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OpenGL or Directx for learner?


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#1 Tset_Tsyung   Members   -  Reputation: 126

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Posted 15 September 2012 - 12:09 PM

Hi all,

Allow to state that I am still a learner (read FNG) at game coding. Same could apply to coding in general but let's not go there for now... I've only just finished the logic for my basic Tetris-clone.

My friend and I recently purchased "Programming a Multi-player FPS in DirectX", but have since found that alot of the DirectX functionality mentioned in the book (DirectMusic and DirectPlay for starters) is no longer available in the latest SDKS's, meaning that we have to relearn new API's. Now doubt we are not the only ones in this boat...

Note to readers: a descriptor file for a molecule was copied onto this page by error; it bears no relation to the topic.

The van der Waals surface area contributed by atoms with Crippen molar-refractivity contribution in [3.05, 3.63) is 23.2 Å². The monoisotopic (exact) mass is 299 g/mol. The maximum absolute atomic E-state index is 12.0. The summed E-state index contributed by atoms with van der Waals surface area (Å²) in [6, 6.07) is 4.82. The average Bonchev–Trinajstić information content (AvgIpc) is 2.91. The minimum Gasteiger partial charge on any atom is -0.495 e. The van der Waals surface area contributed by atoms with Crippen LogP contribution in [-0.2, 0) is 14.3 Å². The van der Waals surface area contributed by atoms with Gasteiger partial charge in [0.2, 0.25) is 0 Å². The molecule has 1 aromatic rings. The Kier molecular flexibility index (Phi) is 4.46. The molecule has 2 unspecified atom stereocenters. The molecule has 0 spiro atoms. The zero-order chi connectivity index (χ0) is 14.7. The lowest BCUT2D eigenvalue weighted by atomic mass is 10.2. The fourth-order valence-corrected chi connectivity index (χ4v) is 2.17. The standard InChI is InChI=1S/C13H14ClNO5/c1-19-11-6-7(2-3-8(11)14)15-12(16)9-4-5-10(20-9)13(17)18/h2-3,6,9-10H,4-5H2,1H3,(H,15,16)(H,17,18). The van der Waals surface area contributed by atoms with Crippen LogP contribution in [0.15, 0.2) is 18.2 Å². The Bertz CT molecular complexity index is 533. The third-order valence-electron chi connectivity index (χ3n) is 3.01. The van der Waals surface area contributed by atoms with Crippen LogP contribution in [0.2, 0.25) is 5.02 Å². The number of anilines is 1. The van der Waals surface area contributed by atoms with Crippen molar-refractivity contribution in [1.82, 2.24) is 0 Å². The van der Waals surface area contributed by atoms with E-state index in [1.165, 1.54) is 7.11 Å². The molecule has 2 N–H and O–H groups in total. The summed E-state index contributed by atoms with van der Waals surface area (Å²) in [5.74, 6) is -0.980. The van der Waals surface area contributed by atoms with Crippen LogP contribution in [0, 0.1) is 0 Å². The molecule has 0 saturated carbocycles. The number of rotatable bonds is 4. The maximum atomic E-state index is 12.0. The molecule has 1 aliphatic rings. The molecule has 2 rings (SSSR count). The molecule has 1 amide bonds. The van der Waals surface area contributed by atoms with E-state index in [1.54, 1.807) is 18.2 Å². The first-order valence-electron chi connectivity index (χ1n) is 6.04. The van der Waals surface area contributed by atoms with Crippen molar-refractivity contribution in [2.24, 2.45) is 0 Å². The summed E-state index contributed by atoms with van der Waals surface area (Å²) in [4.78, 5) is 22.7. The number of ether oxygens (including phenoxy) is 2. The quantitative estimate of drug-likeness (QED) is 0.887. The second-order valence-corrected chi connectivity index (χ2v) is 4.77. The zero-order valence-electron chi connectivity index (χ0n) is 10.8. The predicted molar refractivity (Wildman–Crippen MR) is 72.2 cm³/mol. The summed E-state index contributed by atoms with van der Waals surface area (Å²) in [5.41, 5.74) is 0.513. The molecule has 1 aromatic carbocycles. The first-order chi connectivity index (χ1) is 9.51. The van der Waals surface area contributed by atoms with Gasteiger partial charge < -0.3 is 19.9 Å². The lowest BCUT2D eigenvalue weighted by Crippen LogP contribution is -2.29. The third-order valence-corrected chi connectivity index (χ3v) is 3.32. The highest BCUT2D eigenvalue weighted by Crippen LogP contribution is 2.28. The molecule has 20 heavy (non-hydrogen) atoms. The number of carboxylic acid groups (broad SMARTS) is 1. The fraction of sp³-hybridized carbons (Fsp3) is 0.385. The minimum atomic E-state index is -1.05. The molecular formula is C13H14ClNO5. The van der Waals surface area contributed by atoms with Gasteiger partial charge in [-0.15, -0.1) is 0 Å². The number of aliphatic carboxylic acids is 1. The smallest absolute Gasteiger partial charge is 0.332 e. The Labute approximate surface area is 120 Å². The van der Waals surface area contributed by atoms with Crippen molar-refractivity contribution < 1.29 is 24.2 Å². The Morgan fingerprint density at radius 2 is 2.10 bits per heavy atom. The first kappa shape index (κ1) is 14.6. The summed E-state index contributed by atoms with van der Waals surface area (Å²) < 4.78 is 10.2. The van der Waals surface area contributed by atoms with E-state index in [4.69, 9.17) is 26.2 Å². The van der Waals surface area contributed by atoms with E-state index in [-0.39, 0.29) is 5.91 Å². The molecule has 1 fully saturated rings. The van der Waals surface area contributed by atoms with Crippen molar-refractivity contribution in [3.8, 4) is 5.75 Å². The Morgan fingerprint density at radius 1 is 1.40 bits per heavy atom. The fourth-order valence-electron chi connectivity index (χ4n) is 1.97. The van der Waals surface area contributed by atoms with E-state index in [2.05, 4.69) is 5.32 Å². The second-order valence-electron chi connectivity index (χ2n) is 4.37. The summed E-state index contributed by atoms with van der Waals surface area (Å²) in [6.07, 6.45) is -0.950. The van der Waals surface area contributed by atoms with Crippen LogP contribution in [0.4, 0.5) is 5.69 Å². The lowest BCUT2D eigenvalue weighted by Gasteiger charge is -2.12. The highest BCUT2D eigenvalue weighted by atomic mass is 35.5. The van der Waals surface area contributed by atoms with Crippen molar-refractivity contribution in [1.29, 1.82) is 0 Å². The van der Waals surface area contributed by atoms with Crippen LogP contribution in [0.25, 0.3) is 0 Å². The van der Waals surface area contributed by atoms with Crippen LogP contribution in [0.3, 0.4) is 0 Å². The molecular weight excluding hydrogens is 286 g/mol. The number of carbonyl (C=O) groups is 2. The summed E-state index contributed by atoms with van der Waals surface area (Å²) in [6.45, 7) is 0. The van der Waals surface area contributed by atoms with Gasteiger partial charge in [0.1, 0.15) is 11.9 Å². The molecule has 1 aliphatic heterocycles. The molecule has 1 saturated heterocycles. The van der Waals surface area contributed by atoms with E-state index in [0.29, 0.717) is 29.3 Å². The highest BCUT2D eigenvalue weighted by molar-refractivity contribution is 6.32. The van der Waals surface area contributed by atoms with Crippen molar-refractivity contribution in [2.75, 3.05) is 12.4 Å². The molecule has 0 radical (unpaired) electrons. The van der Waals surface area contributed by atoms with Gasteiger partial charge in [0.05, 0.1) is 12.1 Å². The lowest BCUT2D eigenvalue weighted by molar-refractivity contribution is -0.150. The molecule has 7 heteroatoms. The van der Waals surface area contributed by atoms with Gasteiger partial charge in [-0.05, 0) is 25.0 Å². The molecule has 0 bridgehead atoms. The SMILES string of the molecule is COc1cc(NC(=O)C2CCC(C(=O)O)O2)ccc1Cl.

Now please forgive me if I've been naive or even ignorant, but I felt that I was better off learning DirectX BECAUSE it was an all-in-one API. Everything we had was all under one roof (to coin toy's-r-us' catchphrase). Now with them having removed these features are we merely left with a fancy Graphics API?

So this brings me onto my following questions (sorry for the rant - I've had a bad day before I realised all this);

1. Are Microsoft replacing the networking and music API's? Forgive me if I've missed any ALREADY in place functions.
2. Is OpenGL 4.3 comparable with Directx for 'prettiness'?
3. Since OpenGL is pretty much cross-platform compatible (from what I understand) does it make sense to learn this so that any games we write can be cross-platform compatible?
4. Carrying on from 3 since Valve seem to prefer OpenGL (http://www.extremetech.com/gaming/133824-valve-opengl-is-faster-than-directx-even-on-windows) does it not make sense to follow them?
5. Assuming that we decide to follow the OpenGL are there any particular considerations we should bare in mind?
6. Any tips on good sound, music, input and networking API's would be greatly appreciated.
3. [I reserve the right to add more question when I can think more clearly :-)]